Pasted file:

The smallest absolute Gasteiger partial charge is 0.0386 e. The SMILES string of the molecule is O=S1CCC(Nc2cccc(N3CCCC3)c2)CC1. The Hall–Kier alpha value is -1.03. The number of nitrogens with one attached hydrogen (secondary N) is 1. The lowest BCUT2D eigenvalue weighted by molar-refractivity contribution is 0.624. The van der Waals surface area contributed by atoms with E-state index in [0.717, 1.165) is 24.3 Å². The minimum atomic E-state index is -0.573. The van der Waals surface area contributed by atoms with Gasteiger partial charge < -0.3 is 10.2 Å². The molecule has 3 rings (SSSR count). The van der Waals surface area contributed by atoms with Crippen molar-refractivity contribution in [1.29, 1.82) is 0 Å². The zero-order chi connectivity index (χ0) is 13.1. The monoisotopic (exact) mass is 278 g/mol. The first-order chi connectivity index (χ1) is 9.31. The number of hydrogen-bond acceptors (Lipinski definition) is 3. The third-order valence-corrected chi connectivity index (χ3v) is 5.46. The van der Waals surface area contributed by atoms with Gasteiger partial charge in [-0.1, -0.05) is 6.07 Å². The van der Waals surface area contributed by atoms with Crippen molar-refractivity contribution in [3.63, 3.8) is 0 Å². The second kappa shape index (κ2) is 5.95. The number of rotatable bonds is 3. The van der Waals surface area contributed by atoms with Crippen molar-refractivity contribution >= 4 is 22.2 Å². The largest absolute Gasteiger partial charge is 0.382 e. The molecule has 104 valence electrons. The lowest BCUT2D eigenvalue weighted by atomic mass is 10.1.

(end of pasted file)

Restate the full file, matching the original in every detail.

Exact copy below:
The smallest absolute Gasteiger partial charge is 0.0386 e. The SMILES string of the molecule is O=S1CCC(Nc2cccc(N3CCCC3)c2)CC1. The Hall–Kier alpha value is -1.03. The number of nitrogens with one attached hydrogen (secondary N) is 1. The lowest BCUT2D eigenvalue weighted by molar-refractivity contribution is 0.624. The van der Waals surface area contributed by atoms with E-state index in [0.717, 1.165) is 24.3 Å². The minimum atomic E-state index is -0.573. The van der Waals surface area contributed by atoms with Gasteiger partial charge < -0.3 is 10.2 Å². The molecule has 3 rings (SSSR count). The van der Waals surface area contributed by atoms with Crippen molar-refractivity contribution in [1.29, 1.82) is 0 Å². The zero-order chi connectivity index (χ0) is 13.1. The monoisotopic (exact) mass is 278 g/mol. The first-order chi connectivity index (χ1) is 9.31. The number of hydrogen-bond acceptors (Lipinski definition) is 3. The third-order valence-corrected chi connectivity index (χ3v) is 5.46. The van der Waals surface area contributed by atoms with Gasteiger partial charge in [-0.1, -0.05) is 6.07 Å². The van der Waals surface area contributed by atoms with Crippen molar-refractivity contribution in [3.63, 3.8) is 0 Å². The second kappa shape index (κ2) is 5.95. The number of rotatable bonds is 3. The van der Waals surface area contributed by atoms with Crippen molar-refractivity contribution >= 4 is 22.2 Å². The largest absolute Gasteiger partial charge is 0.382 e. The molecule has 104 valence electrons. The lowest BCUT2D eigenvalue weighted by atomic mass is 10.1.